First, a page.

The Wire actor Michael K Williams has died at the age of 54, police in New York say.

Williams, who was known for his role as Omar Little in the hit TV crime drama, was found by officers at his Brooklyn home at around 2pm on Monday.

His death is being investigated as a possible drug overdose, the Associated Press reports, citing the New York Police Department (NYPD).

When contacted by Sky News, an NYPD official said they couldn’t confirm the presence of drugs and that the medical examiner would establish Williams’ cause of death in due course.

The multiple Emmy nominee earned nods for his roles in Bessie, The Night Of, When They See Us and, this year, HBO’s Lovecraft Country.

The Brooklyn-born actor, who had a distinctive facial scar from a bar fight on his 25th birthday, also won fans for his role as Chalky White in the period gangster series Boardwalk Empire.

“It is with deep sorrow that the family announces the passing of Emmy nominated actor Michael Kenneth Williams. They ask for your privacy while grieving this unsurmountable loss,” his long-time representative Marianna Shafran of Shafran PR told The Hollywood Reporter.

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Filmmaker James Gunn also paid tribute to Williams, describing him as among the “most gentle souls I’ve ever met”.

He tweeted: “Michael K Williams, in addition to being one of the most talented actors around, was also one of the kindest, sweetest, most gentle souls I’ve ever met. This is heartbreaking. My thoughts are with all those who loved him.”

Last week, it was announced Williams had joined the cast of Sony’s untitled biopic of famed world heavyweight boxing champion George Foreman.

He was set to play Doc Broadus, who was Foreman’s trainer and mentor.

Fellow actor Wendell Pierce, who played Detective Bunk Moreland in The Wire, tweeted: “The depth of my love for this brother, can only be matched by the depth of my pain learning of his loss.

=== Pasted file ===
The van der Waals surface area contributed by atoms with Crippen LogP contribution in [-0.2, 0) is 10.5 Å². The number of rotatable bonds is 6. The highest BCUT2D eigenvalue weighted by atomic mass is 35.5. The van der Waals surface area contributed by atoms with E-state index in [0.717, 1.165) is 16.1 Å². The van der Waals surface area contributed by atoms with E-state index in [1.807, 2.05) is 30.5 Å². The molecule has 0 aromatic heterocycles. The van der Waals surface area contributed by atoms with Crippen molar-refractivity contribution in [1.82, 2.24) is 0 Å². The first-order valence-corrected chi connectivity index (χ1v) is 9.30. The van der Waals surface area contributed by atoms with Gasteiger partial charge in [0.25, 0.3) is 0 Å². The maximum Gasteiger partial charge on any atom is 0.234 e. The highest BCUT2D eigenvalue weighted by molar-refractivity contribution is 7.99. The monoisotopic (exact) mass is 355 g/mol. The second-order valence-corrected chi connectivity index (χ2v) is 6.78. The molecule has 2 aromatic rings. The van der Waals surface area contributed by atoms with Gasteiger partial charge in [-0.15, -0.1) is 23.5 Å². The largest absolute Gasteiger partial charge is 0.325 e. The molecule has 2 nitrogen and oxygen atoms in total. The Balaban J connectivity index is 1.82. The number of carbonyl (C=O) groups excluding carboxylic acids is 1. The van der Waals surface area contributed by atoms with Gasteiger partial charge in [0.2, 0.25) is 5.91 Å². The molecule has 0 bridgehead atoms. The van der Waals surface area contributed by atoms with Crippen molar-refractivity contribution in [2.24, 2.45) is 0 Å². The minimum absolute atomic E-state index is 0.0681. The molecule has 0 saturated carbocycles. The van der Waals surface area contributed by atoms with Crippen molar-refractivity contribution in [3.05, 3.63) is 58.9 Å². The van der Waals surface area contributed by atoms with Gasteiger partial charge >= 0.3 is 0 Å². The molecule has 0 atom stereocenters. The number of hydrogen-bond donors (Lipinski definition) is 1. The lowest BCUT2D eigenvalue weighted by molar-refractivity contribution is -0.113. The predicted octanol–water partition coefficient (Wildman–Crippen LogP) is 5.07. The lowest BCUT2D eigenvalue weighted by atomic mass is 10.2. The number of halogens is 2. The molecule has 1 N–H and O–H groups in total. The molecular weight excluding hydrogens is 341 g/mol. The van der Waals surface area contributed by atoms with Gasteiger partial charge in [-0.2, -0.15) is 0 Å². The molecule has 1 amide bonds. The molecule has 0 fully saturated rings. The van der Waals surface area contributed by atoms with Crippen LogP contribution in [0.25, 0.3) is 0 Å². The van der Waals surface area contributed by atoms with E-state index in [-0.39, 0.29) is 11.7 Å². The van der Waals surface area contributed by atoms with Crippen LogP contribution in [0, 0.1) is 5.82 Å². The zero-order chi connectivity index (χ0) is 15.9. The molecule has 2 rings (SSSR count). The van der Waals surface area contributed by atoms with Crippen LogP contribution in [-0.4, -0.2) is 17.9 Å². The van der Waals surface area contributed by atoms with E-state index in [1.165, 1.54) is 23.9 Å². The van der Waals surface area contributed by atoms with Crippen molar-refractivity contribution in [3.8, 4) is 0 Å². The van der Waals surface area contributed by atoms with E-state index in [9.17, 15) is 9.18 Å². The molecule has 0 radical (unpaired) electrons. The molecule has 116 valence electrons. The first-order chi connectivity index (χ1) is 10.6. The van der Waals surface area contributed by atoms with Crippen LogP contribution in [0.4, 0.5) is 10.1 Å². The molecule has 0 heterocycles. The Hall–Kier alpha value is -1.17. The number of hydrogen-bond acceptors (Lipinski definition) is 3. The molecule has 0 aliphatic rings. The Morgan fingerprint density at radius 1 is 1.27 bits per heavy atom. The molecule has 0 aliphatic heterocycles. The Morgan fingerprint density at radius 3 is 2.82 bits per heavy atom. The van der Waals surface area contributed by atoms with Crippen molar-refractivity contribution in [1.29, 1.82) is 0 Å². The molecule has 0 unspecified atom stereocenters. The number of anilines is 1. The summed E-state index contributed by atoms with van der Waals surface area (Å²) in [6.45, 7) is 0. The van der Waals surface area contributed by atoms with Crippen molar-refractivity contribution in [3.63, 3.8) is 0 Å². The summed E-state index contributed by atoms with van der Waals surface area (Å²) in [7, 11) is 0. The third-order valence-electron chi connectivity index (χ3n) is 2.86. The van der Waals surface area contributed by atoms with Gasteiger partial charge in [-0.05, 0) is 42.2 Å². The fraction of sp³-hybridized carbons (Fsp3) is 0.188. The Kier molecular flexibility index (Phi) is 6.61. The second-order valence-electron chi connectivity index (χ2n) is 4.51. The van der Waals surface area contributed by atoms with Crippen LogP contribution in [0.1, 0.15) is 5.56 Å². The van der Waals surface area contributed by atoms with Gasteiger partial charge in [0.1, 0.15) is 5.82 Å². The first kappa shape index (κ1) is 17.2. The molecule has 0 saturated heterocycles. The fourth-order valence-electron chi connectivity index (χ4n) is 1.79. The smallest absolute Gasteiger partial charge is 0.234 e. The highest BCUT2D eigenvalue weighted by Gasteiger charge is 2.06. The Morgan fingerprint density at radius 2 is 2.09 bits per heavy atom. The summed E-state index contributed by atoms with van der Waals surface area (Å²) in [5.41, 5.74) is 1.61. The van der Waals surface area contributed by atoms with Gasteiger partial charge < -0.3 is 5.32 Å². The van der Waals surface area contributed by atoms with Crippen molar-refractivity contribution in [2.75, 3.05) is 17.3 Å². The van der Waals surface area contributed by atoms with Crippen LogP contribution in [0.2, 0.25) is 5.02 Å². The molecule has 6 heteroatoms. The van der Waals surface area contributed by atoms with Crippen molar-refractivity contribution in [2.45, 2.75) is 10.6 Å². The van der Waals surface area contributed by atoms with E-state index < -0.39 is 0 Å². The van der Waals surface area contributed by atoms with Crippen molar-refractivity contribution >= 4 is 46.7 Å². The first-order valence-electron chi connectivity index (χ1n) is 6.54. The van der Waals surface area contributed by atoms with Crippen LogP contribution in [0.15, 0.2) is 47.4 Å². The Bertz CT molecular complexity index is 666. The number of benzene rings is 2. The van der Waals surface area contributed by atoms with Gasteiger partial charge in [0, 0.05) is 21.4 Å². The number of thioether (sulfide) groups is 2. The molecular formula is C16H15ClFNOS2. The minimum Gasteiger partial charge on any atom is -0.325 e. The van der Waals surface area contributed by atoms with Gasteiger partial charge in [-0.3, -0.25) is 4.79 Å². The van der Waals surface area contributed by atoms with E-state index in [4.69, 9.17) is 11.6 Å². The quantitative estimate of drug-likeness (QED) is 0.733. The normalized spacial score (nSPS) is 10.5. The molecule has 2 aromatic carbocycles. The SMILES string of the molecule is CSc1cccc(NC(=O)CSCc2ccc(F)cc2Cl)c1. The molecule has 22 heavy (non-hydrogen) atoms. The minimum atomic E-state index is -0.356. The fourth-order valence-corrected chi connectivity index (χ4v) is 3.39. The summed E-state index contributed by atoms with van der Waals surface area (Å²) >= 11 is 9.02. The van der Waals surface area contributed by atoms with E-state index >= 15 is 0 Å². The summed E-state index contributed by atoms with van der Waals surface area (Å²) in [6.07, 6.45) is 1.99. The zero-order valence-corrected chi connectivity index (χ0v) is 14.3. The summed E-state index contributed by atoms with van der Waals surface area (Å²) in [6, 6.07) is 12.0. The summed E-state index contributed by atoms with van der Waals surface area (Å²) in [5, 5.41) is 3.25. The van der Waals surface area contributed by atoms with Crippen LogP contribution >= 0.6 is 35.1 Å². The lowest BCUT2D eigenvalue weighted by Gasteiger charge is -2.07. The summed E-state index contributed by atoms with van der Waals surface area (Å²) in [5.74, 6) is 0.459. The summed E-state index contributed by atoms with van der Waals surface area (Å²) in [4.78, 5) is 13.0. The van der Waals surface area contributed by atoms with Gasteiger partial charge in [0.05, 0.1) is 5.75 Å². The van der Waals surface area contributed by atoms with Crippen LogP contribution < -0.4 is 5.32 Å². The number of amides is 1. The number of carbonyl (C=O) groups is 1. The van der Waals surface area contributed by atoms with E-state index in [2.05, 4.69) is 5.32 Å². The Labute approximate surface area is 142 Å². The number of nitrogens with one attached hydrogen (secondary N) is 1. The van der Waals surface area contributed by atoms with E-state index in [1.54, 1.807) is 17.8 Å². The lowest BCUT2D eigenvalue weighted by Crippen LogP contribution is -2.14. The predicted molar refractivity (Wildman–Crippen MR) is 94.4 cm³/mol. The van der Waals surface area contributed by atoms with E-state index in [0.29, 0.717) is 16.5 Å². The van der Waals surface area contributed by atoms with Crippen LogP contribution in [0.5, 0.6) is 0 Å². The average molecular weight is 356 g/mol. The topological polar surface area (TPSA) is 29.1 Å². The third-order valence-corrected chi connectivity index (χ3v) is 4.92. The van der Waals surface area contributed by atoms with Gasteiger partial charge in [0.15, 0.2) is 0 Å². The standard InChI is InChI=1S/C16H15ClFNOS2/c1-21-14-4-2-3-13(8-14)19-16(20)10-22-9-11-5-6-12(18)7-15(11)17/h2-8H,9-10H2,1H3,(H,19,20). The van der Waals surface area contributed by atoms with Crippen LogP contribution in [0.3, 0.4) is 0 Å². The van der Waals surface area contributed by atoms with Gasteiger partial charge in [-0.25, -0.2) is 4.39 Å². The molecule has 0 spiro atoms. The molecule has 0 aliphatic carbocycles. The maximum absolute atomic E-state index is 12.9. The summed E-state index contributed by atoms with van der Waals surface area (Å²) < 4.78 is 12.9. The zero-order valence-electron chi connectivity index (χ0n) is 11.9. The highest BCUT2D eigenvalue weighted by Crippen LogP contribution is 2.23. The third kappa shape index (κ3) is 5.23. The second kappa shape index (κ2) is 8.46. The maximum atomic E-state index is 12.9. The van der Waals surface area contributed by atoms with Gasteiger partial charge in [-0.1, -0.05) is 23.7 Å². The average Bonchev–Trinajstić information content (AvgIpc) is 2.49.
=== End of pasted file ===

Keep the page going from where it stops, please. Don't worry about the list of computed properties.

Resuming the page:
“An immensely talented man with the ability to give voice to the human condition portraying the lives of those whose humanity is seldom elevated until he sings their truth.”

And fellow co-star Isiah Whitlock Jr tweeted that he was shocked to learn of the actor’s death.

“Shocked and saddened by the death of Michael K Williams. One of the nicest brothers on the planet with the biggest heart. An amazing actor and soul. May you RIP. God bless,” he wrote.

Williams’ film roles included parts in The Road, Inherent Vice and the Oscar-winning 12 Years A Slave.

But audiences will best remember him for Omar, the gay, morally ambiguous criminal who frequently targeted drug dealers in a distinctive duster jacket on the streets of Baltimore.

Even former president Barack Obama was a fan of the HBO character.

In 2012, he said Omar was his favourite, saying “that guy is unbelievable” in reference to Williams’ portrayal.

In its statement, HBO described Williams’ death as an “immeasurable loss”.

It said: “We are devastated to learn of the passing of Michael Kenneth Williams, a member of the HBO family for more than 20 years.

“While the world is aware of his immense talents as an artist, we knew Michael as a dear friend who was beloved by all who had the privilege to work with him.

“We send our deepest condolences to his family for this immeasurable loss.”

Aisha Tyler, the actress and director, said Williams was a “beautiful, passionate, expansive soul”.

She tweeted: “I felt so lucky to have known him, and we were all so fortunate to have enjoyed his incredible talent. He burned so very bright. Rest in power, MKW. You will forever be The King.”

Chance The Rapper referenced Williams’s portrayal of Albert “Chalky” White on the HBO series Boardwalk Empire.

He said: “A lot of people knew him as Omar, I knew him as Chalky. I’m sure his family knew him as Michael. Thanks for all you gave to encourage, enlighten and entertain people you didn’t even know. Praying for your people.”

The National Association for the Advancement of Coloured People (NAACP) posted on Twitter: “Rest in power to our friend and actor.”

Williams was born and brought up in East Flatbush, Brooklyn. He told the New York Times he had a hard time having been molested as a child and going on to develop a drug problem.

He started out in music videos and landed a role as a drug dealer in Martin Scorsese’s 1999 drama film Bringing Out The Dead.

He then had a small part in The Sopranos before making his name in The Wire, which he starred in throughout its run until 2008.

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